Appellant also argues that allowing a “confused, uneducated defendant to begin representing himself in the middle of a jury trial would not produce fair results.”  Essentially, appellant argues that he was not competent to waive his right to legal counsel.  A defendant is competent to stand trial if the defendant “has sufficient present ability to consult with his lawyer with a reasonable degree of rational understanding” and “has a rational as well as factual understanding of the proceedings against him.”  Camacho, 561 N.W.2d at 171 (quotations omitted).  “It is not necessary that defendant possess the skills and knowledge of a lawyer to waive the right to counsel and proceed pro se; these attributes are irrelevant to a determination of a knowing and intelligent waiver.”  State v. Richards, 456 N.W.2d 260, 264 (Minn. 1990); see also State v. Bauer, 310 Minn. 103, 123 n.13, 245 N.W.2d 848, 859 n.13 (1976) (noting that, in terms of a valid waiver of the right to counsel, “[c]ompetence . . . does not refer to legal ability but rather the mental ability to make the waiver”).

But appellant’s competency to waive legal counsel was not in question at trial.  See Camacho, 561 N.W.2d at 171 n.3 (noting that “a competency determination is necessary only when a court has reason to doubt the defendant's competence”).  And the court advised appellant that he could approach the bench at any time if he was confused.  On this record, the district court responded fairly and cautiously to appellant’s request and did not abuse its discretion.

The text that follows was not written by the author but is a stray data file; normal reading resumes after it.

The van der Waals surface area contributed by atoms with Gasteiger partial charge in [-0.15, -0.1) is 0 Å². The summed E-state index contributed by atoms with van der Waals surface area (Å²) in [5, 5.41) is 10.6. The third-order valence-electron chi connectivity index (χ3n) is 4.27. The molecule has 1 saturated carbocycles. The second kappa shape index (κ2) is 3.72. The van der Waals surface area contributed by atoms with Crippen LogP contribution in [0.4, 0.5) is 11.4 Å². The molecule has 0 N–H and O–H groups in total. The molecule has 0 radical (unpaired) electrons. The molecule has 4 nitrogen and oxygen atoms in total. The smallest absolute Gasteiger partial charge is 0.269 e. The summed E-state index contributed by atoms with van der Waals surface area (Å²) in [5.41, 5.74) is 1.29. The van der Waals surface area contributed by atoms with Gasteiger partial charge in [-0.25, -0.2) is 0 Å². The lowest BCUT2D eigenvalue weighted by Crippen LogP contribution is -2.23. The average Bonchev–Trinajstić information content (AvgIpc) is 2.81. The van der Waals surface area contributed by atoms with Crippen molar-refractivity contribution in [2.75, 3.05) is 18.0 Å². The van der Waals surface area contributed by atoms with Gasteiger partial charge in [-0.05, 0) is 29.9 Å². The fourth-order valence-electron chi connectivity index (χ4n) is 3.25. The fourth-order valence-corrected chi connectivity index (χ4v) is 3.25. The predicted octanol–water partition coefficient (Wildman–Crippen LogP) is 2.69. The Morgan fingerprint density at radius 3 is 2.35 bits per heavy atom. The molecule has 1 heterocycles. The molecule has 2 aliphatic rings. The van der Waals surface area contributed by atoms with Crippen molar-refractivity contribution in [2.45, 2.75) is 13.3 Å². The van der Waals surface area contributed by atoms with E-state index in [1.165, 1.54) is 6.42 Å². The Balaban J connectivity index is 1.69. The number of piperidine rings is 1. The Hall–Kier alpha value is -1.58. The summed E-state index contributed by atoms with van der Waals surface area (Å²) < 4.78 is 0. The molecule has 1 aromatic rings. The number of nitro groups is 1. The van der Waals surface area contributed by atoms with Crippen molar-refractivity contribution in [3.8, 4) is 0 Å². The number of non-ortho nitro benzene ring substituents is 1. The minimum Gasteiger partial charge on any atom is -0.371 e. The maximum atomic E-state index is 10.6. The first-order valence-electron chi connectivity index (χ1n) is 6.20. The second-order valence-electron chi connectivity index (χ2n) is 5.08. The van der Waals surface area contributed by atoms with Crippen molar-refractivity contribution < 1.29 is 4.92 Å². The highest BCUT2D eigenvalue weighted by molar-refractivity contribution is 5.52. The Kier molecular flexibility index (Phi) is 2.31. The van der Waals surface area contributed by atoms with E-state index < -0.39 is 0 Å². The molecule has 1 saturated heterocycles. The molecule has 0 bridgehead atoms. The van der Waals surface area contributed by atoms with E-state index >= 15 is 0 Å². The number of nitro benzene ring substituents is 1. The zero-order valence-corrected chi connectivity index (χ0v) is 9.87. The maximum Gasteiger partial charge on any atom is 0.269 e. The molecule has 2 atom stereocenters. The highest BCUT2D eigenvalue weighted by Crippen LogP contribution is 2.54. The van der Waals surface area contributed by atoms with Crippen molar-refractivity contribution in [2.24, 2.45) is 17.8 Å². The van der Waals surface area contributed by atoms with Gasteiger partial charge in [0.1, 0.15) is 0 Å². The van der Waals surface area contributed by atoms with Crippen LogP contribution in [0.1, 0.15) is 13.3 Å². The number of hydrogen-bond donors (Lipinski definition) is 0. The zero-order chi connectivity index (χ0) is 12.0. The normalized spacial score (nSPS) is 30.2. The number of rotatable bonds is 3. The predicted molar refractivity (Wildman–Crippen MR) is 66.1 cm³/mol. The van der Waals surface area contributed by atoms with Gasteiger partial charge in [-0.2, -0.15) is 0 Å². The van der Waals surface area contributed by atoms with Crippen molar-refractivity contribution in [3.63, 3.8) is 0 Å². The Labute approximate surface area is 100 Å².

State Constitution Waiver Requirements

Finally, appellant argues that the Minnesota Constitution affords a “more expansive right to counsel” than the right set forth in the Sixth Amendment to the Constitution and requires a more “thorough colloquy” with the defendant before the right to counsel may be waived.  Respondent argues that the right to self-representation is guaranteed by the U.S. Constitution and that Minnesota appellate courts lack the authority to create a presumption that a criminal defendant may not waive the right to legal counsel. 

Appellant suggests that we make the waiver requirements more stringent.  Currently, Minnesota law provides that a defendant may waive his right to counsel if that waiver is “knowing, voluntary, and intelligent.”  Worthy, 583 N.W.2d at 276.  “The function of the court of appeals is limited to identifying errors and then correcting them.”  Sefkow v. Sefkow, 427 N.W.2d 203, 210 (Minn. 1988).  It is not the province of this court to “make . . . a dramatic change in the interpretation of the Minnesota Constitution” when the supreme court has not done so.  Minn. State Patrol Troopers Ass’n ex rel. Pince v. State Dep’t of Pub. Safety, 437 N.W.2d 670, 676 (Minn. App. 1989) (quotation omitted), review denied (Minn. May 24, 1989).  Therefore, we decline appellant’s invitation.